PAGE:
Monday, June 21, 2010

An "AttaGirl" for The Mermaid Shawl!

One of the first things any writer has to accept is that once their book is in the public eye you will get criticism. There is an old axiom that no matter how many "atta girls" you get from people who like what you do, one "you suck" can wipe all of them out. It's true too. Despite the fact that of the people who have taken the time to review any of my books the vast majority have been favorable, there have been negative reviews and, like anyone who puts herself out there for public scrutiny, it's hard to take. 

I remember when I took a workshop with Julia Cameron some years back she told a story about her ex-husband Martin Scorsese. He had just had a failure with a project and she called him up to offer her sympathies and ask how he was doing. While they were talking she asked, "How do you handle rejection?" and he replied, "Mostly I sit in a chair and sulk." So, if the brilliant Martin Scorsese can sulk, who are we not to follow suit?

Some months ago someone named Carolyn Headon posted a very critical review of my book The Mermaid Shawl & other Beauties on Amazon. I admit I was a little miffed especially because a few of the things she said were completely untrue. For several of the shawls I DO give exact yardages. Plus she used her review of my book as an opportunity to promote someone else's book, which makes one a little suspicious.

Now, I don't check my Amazon book pages all that often so I sometimes miss it when a new review is posted which is why it has taken me a few weeks to see the rebuttal comment posted to Ms. Headon's review. This was posted on May 25 by someone named Patricia A Martinez. Let me say I don't know either of these women but I loved and very much appreciated Ms. Martinez's comments. She really caught the spirit of the book. She wrote:

The book /does/ make a point of explaining that it is for teaching the knitter to make changes, improvise, change things around, and learn to modify. If I want precise yarn amounts, I reference Ravelry. If I want to make beautiful shawls, I go to this book. A middle road between something like /Crazy Lace/, with it's disregard for pattern entirely, and /A Gathering of Lace/, with it's follow-these-instructions-exactly traditional route, This book is one where the author is not afraid to be honest, thrifty, and a teacher. And teachers often have to give students that little nudge into the deep end. I, personally, enjoyed that she admitted to her yarn source (and was not afraid to include the item because of that source! Many designers are.), adhered to the copyright of others, included inspiring work, and gave that little push toward improvisation and modification.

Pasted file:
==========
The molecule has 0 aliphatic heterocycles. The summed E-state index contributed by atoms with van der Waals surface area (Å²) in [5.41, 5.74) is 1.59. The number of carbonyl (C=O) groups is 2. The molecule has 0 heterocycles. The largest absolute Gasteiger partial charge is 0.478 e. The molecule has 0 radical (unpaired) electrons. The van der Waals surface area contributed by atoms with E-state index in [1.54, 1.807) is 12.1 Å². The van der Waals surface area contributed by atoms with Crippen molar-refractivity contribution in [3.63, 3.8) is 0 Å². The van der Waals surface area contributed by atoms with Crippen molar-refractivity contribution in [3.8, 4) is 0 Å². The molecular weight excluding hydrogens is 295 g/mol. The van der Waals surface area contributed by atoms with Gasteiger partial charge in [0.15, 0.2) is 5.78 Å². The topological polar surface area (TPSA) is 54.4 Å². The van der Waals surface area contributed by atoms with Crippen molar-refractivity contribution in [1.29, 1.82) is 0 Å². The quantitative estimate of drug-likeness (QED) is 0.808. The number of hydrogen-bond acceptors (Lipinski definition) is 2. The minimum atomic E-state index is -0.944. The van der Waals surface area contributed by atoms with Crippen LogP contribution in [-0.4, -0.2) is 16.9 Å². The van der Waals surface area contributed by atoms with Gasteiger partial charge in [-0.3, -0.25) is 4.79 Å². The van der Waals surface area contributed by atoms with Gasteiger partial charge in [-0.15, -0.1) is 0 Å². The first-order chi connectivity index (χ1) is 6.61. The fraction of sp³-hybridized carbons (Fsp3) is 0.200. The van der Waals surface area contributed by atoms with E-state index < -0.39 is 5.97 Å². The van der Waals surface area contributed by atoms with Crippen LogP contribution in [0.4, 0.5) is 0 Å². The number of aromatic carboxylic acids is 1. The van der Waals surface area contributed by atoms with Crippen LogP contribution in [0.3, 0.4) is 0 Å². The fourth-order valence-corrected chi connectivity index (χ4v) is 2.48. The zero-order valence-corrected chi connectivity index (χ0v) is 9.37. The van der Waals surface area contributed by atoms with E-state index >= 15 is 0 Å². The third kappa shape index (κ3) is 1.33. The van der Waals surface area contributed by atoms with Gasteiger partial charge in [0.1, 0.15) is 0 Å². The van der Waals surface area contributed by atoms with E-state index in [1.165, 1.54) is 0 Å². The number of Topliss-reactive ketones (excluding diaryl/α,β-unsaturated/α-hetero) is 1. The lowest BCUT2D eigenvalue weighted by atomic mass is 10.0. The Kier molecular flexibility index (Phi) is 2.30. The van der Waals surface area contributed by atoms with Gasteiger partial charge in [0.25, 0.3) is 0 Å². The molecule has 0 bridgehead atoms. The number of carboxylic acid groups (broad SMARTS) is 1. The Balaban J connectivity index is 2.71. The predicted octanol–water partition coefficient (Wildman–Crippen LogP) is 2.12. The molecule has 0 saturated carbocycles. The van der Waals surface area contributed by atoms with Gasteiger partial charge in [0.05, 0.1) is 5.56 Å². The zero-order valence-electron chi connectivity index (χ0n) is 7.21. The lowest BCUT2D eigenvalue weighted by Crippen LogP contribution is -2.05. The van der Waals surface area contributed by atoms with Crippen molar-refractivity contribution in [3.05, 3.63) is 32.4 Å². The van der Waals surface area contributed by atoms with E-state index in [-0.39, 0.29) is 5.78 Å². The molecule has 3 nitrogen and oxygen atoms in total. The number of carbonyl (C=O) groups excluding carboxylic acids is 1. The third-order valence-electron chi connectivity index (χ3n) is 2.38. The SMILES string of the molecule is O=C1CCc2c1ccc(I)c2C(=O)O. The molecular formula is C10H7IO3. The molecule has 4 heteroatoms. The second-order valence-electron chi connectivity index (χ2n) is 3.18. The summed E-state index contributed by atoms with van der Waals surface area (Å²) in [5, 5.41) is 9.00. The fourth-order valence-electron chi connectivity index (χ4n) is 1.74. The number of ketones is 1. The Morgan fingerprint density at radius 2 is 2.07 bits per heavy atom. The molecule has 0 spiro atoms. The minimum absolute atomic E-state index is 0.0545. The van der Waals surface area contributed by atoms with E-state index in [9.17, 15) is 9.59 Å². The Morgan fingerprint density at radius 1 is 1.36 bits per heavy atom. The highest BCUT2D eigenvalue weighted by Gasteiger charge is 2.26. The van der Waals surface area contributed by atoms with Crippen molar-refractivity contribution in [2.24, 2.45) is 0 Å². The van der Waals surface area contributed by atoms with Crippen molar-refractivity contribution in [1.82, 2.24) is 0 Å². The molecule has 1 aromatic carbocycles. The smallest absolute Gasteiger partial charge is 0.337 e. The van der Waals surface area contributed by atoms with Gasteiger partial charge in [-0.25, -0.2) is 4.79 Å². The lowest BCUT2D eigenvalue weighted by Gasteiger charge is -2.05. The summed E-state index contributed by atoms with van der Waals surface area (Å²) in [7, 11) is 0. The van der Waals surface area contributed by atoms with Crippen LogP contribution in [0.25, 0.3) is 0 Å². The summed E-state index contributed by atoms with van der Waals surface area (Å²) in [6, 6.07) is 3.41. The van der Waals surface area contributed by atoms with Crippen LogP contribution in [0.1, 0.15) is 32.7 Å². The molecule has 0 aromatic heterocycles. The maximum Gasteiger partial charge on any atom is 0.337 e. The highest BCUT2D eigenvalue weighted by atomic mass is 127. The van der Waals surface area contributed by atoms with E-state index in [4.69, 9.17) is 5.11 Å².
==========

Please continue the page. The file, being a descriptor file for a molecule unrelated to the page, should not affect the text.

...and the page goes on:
I agree that if you want hand-holding through the pattern, you should go elsewhere. However, this book never claims to do that. 

So thank you very much, Ms. Martinez, wherever you are. Not only did you understand the point of the book but you made me feel very, very good. Bless you.

Thanks for reading.


  1. I spend a lot of time thinking about criticism and people's responses to it. I am working with a client right now who simply doesn't hear it. I think she could be pelted with raw eggs and firmly believe that it was a show of appreciation.

    I fall into the Scorcese sulking category myself, and spend valuable time and energy plotting rebuttals and revenge.

  2. It's a challenge sometimes. Coincidentally I have a client who HIRED me to critique her work but whenever I make a suggestion she goes into a long explanation of why she is right and I am wrong.... sigh.

    She should have saved her money.


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